Work is allowed for ten-year-olds

The age limit for work is reduced to ten years, provided that the children also attend school and work under their own control. To be employed, you must be twelve years old. The change in the law is an adaptation to the country’s needs and reality, according to the government.


Valallians are formed

The two opposition parties UN and MDS form an alliance for the October elections. Cement magnate and UN leader Samuel Doria Medina becomes presidential candidate for the Alliance calling itself Democratic Unity (Unidad Demócrata, Foreign Ministry). Vice Presidential candidate becomes the former governor of Beni, Ernesto Suárez (see May 2011). There has been speculation that MSM would also join the alliance, but this does not happen (see also February 2014).


Morales becomes a football player

President Morales gets a somewhat original extra assignment when he writes as a midfielder in a football team in the first division. The 54-year-old Morales is a great football fan and is said to be in good shape.


Soldiers demonstrate against discrimination

Up to 1,000 soldiers are demonstrating in La Paz, wearing uniforms, against poor working conditions and discrimination that makes it difficult for members of the indigenous peoples to become officers. The military command rejects the charges and threatens to dismiss the soldiers.

The minimum wage is raised

After talks with the national organization COB, President Morales announces that the minimum wage should be increased by 20 percent. This means a substantial increase in relation to inflation as well. The employer organization protests against not having been allowed to participate in the talks, and accuses the president of ignoring the economy and flirting with voters ahead of this fall’s election.

Mining law triggers clashes

Two miners are killed and more than 50 people, mainly police, are injured in clashes in Cochabamba. Miners belonging to cooperatives – cooperativistas – have raised roadblocks in four more ministries, in protest of changes to a mining law adopted by Parliament. The protests lead to the ministry being replaced and the law withdrawn. Cooperativistas are an important part of Morale’s electoral base and he cannot afford to run into them. According to the Ministry of Mines, the cooperatives in 2011 accounted for about 58,000 of 70,000 jobs in the mining sector, while the mining union COB states that there are 120,000 cooperativistas. However, the COB has stated its support for Morales ahead of the October elections (see December 2013).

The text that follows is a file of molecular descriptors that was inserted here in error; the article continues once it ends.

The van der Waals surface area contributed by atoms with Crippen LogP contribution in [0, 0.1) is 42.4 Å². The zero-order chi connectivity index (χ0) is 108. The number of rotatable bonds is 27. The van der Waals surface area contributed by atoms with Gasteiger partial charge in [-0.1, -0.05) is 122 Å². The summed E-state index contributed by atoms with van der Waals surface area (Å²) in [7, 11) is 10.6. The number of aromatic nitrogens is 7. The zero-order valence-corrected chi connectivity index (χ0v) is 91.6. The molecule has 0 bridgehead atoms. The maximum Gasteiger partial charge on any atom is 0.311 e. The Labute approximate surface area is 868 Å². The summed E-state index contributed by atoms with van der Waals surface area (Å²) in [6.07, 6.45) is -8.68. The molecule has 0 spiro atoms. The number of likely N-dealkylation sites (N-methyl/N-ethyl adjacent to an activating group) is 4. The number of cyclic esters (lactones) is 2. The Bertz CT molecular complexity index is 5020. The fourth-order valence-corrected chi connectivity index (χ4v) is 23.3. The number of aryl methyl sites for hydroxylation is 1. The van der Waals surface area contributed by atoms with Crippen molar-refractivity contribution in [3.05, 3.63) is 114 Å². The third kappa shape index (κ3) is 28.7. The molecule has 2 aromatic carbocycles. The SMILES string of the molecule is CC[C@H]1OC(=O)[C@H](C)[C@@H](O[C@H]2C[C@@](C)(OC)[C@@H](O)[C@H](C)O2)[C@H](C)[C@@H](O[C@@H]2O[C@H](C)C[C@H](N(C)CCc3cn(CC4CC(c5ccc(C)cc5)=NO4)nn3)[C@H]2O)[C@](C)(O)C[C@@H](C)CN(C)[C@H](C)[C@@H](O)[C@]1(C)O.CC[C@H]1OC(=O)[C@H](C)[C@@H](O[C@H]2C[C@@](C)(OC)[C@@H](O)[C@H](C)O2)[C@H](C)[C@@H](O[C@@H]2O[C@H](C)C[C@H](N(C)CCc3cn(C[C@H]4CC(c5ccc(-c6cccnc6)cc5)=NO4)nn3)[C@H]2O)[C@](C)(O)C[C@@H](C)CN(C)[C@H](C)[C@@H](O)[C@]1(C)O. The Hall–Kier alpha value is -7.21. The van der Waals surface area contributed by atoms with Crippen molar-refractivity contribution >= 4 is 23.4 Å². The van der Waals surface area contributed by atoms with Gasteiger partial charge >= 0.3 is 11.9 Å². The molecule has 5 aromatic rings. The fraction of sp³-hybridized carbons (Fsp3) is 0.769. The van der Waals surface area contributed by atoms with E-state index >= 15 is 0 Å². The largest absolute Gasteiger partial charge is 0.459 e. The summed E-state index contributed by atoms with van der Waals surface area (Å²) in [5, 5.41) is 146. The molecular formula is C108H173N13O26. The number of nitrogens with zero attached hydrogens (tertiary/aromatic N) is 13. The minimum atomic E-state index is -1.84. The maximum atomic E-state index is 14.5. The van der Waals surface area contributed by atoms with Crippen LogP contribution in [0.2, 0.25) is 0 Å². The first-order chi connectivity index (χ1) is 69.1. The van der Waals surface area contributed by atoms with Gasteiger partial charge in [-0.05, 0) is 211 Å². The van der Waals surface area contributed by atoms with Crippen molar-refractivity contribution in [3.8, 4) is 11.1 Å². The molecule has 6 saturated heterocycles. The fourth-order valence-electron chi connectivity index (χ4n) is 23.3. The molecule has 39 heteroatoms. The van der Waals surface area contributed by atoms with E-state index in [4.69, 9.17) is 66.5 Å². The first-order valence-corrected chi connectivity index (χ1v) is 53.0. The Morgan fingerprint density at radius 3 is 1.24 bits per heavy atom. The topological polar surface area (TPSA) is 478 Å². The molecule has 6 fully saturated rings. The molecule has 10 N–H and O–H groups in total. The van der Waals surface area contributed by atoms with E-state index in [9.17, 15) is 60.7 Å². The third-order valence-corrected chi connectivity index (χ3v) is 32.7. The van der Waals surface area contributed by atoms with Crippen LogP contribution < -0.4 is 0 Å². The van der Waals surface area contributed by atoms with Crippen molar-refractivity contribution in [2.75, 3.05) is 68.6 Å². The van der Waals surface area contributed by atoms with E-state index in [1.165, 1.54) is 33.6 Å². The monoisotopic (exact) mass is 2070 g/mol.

Great support for Morales

In a poll, nearly 46 percent of those polled say they support President Morales ahead of the October elections. In second place comes the candidate for National Unity (UN), Samuel Doria Medina, with just over 13 percent, followed by Rubén Costas for the Social Democratic Movement (MDS) with just over 9 percent and Juan del Granado for the Movement without Fear (MSM) with 4 percent. Morale’s position is assumed to be even stronger than the survey suggests, since it was made in cities and the president’s support is greatest in the countryside.


Nuclear power plants are planned

President Morales announces plans to build the country’s first nuclear reactor. He says that the development of nuclear technology for peaceful use has become an important strategic priority for Bolivia. Morales says that Iran, France and Argentina have offered development assistance.